Creative Providence in Biology - Creation and Evolution

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Creative Providence in Biology

English > Fields of Research > Evolution and Creation

P. Rüst (2001), Perspectives on Science and Christian Faith 53/3, 179-183; (without the graphics at right below)
Original web publication by the American Scientific Affiliation (but with defunct e-mail address):


Theists agree that, ultimately, God is the Creator of everything. And they agree that he graciously and continuously provides for the needs of all his creatures. There is much uncertainty and disagreement, however, about the how of his creating and providing. Some think he intervenes occasionally or often, others believe he initially created a gapless economy of parameters and natural laws which take care of everything. I propose that both theological and scientific indications point to a continuous, active, but usually hidden involvement of the Creator in all that happens.


- The "hidden options" suggested are very different from "god-of-the-gaps" speculation:

(1) there is no logical reason, either scientific or theological, for excluding such hidden options in principle;

(2) they are claimed for scientific reasons, not theological ones;

(3) we know from science that these fundamental limits for scientific investigation exist;

(4) they are not research-stops, but just honest admissions of ignorance in place of obfuscating just-so stories;

(5) they avoid the gratuitous appeal to future science, which is very vaguely and optimistically expected to be able, some day, to bridge gaps in our present knowledge;

(6) they are not gaps in which a usually inactive god would exceptionally intervene;

(7) they are not gaps in God's initial plan, but from the beginning a part of what he presumably intended to do at the appropriate time, in addition to his activity in the processes open to scientific enquiry;

(8) they are not gaps in "creation's economy" as all materials and their properties were fully in place and well equipped to proceed anywhere in development, just sometimes in need of the specific direction required (being, for lack of time, unsuccessful in mere random-walk trials).

This arch was eroded from a rock formation whose layers are standing almost vertically (Scandola on the isle of Corsica, France). This beautiful, fascinating landscape has rightfully been designated as a "Natural World Heritage Site" by the United Nations Environment Programme. The steep red cliffs rising from the sea contain many coves and grottos.

How were such spectacular sceneries formed? Are they the product of God's special care to embellish his creation for us humans to enjoy? Or did they result from natural processes? Both explanations apply. These formations can, in principle, be fully explained by the operation of physical laws. But this doesn't imply "nothing but" natural laws. Behind these there is a divine creative providence. At the beginning of our universe, 13.7 billion years ago, God specified the laws which then produced these geological structures "all by themselves", including such "improbable" arches.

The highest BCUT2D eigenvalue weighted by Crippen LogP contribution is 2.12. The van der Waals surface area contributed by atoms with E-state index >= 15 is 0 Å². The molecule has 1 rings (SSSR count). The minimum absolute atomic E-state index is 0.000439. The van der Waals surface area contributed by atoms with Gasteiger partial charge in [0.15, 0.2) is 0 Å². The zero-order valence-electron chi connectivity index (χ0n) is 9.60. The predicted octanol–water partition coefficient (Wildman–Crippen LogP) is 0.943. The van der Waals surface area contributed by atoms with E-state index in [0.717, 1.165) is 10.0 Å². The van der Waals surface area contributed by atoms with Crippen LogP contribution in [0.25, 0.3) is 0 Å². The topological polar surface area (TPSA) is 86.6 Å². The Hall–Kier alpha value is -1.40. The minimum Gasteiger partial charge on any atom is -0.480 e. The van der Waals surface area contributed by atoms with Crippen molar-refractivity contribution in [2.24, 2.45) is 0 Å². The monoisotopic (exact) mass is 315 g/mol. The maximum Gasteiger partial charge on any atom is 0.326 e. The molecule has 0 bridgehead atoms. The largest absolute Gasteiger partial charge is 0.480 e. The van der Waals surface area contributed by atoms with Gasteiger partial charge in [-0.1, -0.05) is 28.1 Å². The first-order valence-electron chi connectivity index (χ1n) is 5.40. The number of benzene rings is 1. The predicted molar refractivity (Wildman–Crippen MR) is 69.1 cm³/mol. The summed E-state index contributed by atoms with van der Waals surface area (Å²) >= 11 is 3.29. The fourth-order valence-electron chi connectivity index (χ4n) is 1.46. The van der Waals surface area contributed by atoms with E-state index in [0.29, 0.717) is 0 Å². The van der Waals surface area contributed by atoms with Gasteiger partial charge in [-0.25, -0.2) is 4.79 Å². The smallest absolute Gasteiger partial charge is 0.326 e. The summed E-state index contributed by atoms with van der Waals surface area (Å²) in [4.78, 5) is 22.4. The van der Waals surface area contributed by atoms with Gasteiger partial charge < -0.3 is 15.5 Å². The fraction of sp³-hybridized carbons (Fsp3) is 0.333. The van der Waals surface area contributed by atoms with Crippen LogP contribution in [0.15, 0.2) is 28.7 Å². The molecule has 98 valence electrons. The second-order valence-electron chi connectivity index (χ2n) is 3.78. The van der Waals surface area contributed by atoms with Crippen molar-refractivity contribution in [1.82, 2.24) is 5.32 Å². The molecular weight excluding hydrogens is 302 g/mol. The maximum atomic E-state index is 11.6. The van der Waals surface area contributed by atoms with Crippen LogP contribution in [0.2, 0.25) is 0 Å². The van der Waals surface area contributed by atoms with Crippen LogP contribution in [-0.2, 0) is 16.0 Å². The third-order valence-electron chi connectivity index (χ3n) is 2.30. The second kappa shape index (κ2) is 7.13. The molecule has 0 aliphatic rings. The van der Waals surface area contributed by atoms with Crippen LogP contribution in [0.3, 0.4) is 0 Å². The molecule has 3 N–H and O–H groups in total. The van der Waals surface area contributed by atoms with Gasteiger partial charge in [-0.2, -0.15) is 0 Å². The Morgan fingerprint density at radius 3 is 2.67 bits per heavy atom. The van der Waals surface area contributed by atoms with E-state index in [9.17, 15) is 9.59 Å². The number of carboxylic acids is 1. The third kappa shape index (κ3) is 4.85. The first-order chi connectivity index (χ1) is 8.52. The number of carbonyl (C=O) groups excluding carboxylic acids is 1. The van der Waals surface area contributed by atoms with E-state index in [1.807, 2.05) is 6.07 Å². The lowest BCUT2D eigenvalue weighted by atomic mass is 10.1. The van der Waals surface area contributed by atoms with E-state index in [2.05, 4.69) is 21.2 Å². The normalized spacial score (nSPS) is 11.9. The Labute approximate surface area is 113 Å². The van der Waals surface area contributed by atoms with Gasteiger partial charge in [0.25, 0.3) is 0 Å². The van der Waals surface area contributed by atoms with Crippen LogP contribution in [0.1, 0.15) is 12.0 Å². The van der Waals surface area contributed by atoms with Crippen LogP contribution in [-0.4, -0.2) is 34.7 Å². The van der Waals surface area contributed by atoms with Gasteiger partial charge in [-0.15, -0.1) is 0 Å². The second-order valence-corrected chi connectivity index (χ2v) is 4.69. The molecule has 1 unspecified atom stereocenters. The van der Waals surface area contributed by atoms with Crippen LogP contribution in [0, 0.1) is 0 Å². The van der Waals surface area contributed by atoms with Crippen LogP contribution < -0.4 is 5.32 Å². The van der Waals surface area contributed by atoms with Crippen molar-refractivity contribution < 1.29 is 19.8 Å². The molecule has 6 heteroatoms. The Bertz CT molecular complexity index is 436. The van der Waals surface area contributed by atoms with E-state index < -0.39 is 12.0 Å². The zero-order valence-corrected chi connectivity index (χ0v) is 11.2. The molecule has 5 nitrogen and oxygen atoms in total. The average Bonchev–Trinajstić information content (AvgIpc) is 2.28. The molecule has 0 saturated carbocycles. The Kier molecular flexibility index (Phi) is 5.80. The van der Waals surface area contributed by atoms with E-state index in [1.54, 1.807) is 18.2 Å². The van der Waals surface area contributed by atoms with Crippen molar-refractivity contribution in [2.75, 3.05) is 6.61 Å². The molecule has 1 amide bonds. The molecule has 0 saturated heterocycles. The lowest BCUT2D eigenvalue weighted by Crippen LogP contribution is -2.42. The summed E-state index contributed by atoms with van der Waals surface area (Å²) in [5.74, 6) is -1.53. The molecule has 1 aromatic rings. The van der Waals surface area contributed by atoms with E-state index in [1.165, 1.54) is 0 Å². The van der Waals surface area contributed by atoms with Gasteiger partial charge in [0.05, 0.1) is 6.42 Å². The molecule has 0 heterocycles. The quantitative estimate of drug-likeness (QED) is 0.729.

Scandola is part of a large volcanic complex that formed in the Permian (245-290 million years ago) and was later subject to erosion and some metamorphism. Its history can be read from the rocks.

But if we move from physics and geology to biology, the situation changes. Individual geological structures contain rather little specific information to be specified in the beginning, with contingencies being responsible for the rest. In this context, "information" is not just Shannon information, but "semantic" information, or information required to specify the meaning of a language text or biological functionality. Biological structures contain enormous amounts of specific information required for functionality. Evolution, i.e. natural selection of chance variations, may be the source of many of their aspects. Yet, as a whole, the biosphere may contain a transastronomical amount of information, where "transastronomical" means that the original physical universe could not contain a sufficent number of elementary particles to code all information required.

If this is indeed the case, much of the information would have to be introduced gradually or intermittently by means of God's hidden options, i.e. his invisibly selecting specific outcomes of certain elementary events. Science is incapable of detecting any such action.

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